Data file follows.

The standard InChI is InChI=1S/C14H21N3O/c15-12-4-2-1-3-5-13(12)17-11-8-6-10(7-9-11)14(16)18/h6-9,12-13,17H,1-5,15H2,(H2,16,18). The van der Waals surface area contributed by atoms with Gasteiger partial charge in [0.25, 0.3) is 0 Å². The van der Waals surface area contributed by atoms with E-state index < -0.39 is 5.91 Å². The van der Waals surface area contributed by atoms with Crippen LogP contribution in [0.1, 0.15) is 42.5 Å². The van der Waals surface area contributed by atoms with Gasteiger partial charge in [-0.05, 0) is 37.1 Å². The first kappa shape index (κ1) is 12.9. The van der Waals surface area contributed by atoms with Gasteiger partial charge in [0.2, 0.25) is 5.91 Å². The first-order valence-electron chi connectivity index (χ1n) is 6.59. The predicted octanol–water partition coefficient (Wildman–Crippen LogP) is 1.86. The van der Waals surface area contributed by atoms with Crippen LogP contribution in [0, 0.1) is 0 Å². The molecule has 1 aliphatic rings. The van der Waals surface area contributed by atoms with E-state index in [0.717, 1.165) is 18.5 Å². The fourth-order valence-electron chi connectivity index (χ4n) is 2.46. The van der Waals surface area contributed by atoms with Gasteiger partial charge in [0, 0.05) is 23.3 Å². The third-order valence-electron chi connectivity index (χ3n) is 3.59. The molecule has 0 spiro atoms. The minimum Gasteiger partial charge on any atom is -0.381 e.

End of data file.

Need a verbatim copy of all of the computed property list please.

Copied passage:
The standard InChI is InChI=1S/C14H21N3O/c15-12-4-2-1-3-5-13(12)17-11-8-6-10(7-9-11)14(16)18/h6-9,12-13,17H,1-5,15H2,(H2,16,18). The van der Waals surface area contributed by atoms with Gasteiger partial charge in [0.25, 0.3) is 0 Å². The van der Waals surface area contributed by atoms with E-state index < -0.39 is 5.91 Å². The van der Waals surface area contributed by atoms with Crippen LogP contribution in [0.1, 0.15) is 42.5 Å². The van der Waals surface area contributed by atoms with Gasteiger partial charge in [-0.05, 0) is 37.1 Å². The first kappa shape index (κ1) is 12.9. The van der Waals surface area contributed by atoms with Gasteiger partial charge in [0.2, 0.25) is 5.91 Å². The first-order valence-electron chi connectivity index (χ1n) is 6.59. The predicted octanol–water partition coefficient (Wildman–Crippen LogP) is 1.86. The van der Waals surface area contributed by atoms with Crippen LogP contribution in [0, 0.1) is 0 Å². The molecule has 1 aliphatic rings. The van der Waals surface area contributed by atoms with E-state index in [0.717, 1.165) is 18.5 Å². The fourth-order valence-electron chi connectivity index (χ4n) is 2.46. The van der Waals surface area contributed by atoms with Gasteiger partial charge in [0, 0.05) is 23.3 Å². The third-order valence-electron chi connectivity index (χ3n) is 3.59. The molecule has 0 spiro atoms. The minimum Gasteiger partial charge on any atom is -0.381 e.